Senators reach compromise on detainee language in DOD bill
December 1st, 2011
07:20 PM ET

Senators reach compromise on detainee language in DOD bill

The Senate on Thursday passed a giant defense bill that includes a new policy for detaining and trying suspected al Qaeda terrorists - a policy that attracted controversy during the debate and may draw a presidential veto.

The defense authorization bill passed by a vote of 93-7.

In keeping with budget cuts across the government, the $662 billion bill shrinks Pentagon spending by $43 billion from last year. It includes funding for the wars in Iraq and Afghanistan and sets policies for the various weapons systems and personnel programs at the Defense Department.

Senate debate on the detainee matter was at times volatile and emotional.

After years of struggling with issues of who should investigate, detain and try suspected terrorists - civilian authorities and courts or the military and its tribunal system - Armed Services Committee Chair Carl Levin, D-Michigan, and Ranking Republicans John McCain of Arizona reached a long-sought compromise to codify the process.

However, critics complained the deal was weighted toward the military because it required any suspected al Qaeda terrorists, even those captured inside the U.S., to be held potentially indefinitely by the military. That concerned the White House and many lawmakers who think the responsibility belongs, in part, to law enforcement agencies and the federal courts and warned that Americans could possibly be detained indefinitely by the military.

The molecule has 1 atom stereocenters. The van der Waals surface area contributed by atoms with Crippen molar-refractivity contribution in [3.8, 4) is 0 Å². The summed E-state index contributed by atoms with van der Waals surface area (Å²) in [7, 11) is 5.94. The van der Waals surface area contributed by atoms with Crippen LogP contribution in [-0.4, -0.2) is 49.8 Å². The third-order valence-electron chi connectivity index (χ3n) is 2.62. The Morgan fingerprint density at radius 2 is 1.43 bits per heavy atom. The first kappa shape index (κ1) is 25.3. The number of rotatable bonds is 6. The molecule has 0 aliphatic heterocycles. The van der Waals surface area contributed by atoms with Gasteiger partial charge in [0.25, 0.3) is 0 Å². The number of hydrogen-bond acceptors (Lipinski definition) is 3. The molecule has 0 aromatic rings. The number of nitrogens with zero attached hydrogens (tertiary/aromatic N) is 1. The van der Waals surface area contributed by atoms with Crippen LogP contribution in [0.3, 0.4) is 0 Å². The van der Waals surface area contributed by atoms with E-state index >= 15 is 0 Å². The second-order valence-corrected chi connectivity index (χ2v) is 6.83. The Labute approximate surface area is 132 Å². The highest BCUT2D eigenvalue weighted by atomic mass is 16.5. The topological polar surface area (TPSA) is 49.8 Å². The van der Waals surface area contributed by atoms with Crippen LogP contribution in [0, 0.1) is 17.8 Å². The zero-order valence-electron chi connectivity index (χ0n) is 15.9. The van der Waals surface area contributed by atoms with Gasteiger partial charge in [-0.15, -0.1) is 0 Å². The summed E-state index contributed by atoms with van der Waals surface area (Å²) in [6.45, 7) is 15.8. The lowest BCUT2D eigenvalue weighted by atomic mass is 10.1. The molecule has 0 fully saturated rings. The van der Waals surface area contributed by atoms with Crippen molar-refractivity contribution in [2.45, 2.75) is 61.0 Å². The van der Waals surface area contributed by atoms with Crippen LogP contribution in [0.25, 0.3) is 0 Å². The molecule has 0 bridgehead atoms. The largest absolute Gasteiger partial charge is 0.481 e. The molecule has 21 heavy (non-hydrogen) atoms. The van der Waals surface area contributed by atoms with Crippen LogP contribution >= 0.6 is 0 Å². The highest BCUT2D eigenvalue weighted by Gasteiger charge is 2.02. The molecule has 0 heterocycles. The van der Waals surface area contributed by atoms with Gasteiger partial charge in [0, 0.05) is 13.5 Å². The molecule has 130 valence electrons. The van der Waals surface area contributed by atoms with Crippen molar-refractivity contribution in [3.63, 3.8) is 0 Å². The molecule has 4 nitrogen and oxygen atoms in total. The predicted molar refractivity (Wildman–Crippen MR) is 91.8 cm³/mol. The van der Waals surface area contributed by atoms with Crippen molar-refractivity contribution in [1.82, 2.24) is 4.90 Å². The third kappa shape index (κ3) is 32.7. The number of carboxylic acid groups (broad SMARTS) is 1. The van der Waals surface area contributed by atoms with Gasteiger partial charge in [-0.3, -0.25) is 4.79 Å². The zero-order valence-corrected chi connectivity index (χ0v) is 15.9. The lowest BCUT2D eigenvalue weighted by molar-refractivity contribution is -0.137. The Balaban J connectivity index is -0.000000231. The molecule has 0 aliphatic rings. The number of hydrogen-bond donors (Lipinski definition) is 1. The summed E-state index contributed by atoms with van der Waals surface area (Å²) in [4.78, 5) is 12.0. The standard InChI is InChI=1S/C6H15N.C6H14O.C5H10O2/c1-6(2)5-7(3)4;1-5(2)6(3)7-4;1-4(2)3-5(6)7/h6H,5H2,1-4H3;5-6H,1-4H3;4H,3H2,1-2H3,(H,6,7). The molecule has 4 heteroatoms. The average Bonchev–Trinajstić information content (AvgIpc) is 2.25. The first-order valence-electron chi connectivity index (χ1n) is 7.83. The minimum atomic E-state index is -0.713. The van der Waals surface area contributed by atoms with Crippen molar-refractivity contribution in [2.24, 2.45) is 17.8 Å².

Levin and McCain denied their bill would allow for the indefinite detention of U.S. citizens.

"This country is special because we have certain values, and due process of law is one of those values," Intelligence Committee Chairwoman Dianne Feinstein, D-California, argued on the Senate floor. "I object to holding American citizens without trial. I do not believe that makes us more safe."

"You have people on the left who hate saying 'the war on terror,' responded Sen. Lindsey Graham, R-South Carolina. "They would never ever use the military and always insist the law enforcement be used because they don't buy into the idea that we're at war. They want to criminalize the war."

Senators ultimately reached an agreement to amend the bill to make clear it's not the bill's intent to allow for the indefinite detention of U.S. citizens and others legally residing in the country.